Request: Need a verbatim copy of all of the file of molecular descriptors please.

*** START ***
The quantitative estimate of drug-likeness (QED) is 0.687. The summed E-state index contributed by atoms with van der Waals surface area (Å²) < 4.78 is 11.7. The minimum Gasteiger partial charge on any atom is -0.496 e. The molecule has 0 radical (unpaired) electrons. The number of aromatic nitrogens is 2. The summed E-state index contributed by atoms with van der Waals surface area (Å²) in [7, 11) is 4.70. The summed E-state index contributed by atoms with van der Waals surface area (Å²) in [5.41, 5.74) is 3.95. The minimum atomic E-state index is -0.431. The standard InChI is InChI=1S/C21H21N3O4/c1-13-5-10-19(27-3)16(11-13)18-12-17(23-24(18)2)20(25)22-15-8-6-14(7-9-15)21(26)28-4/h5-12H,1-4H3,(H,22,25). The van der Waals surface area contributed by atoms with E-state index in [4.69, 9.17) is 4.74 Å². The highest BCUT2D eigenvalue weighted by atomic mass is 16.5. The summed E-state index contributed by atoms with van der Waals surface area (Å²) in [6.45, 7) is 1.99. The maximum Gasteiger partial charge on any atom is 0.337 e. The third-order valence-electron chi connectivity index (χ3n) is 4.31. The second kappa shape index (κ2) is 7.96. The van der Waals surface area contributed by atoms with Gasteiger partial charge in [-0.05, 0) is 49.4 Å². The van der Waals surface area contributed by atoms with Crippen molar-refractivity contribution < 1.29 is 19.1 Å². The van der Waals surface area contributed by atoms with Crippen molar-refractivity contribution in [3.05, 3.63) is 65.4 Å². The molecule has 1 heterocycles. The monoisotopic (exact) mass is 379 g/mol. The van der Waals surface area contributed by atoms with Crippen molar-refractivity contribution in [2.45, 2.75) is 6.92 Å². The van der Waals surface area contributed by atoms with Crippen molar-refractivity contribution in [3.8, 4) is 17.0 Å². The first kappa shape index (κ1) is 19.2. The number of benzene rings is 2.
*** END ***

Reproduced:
The quantitative estimate of drug-likeness (QED) is 0.687. The summed E-state index contributed by atoms with van der Waals surface area (Å²) < 4.78 is 11.7. The minimum Gasteiger partial charge on any atom is -0.496 e. The molecule has 0 radical (unpaired) electrons. The number of aromatic nitrogens is 2. The summed E-state index contributed by atoms with van der Waals surface area (Å²) in [7, 11) is 4.70. The summed E-state index contributed by atoms with van der Waals surface area (Å²) in [5.41, 5.74) is 3.95. The minimum atomic E-state index is -0.431. The standard InChI is InChI=1S/C21H21N3O4/c1-13-5-10-19(27-3)16(11-13)18-12-17(23-24(18)2)20(25)22-15-8-6-14(7-9-15)21(26)28-4/h5-12H,1-4H3,(H,22,25). The van der Waals surface area contributed by atoms with E-state index in [4.69, 9.17) is 4.74 Å². The highest BCUT2D eigenvalue weighted by atomic mass is 16.5. The summed E-state index contributed by atoms with van der Waals surface area (Å²) in [6.45, 7) is 1.99. The maximum Gasteiger partial charge on any atom is 0.337 e. The third-order valence-electron chi connectivity index (χ3n) is 4.31. The second kappa shape index (κ2) is 7.96. The van der Waals surface area contributed by atoms with Gasteiger partial charge in [-0.05, 0) is 49.4 Å². The van der Waals surface area contributed by atoms with Crippen molar-refractivity contribution < 1.29 is 19.1 Å². The van der Waals surface area contributed by atoms with Crippen molar-refractivity contribution in [3.05, 3.63) is 65.4 Å². The molecule has 1 heterocycles. The monoisotopic (exact) mass is 379 g/mol. The van der Waals surface area contributed by atoms with Crippen molar-refractivity contribution in [2.45, 2.75) is 6.92 Å². The van der Waals surface area contributed by atoms with Crippen molar-refractivity contribution in [3.8, 4) is 17.0 Å². The first kappa shape index (κ1) is 19.2. The number of benzene rings is 2.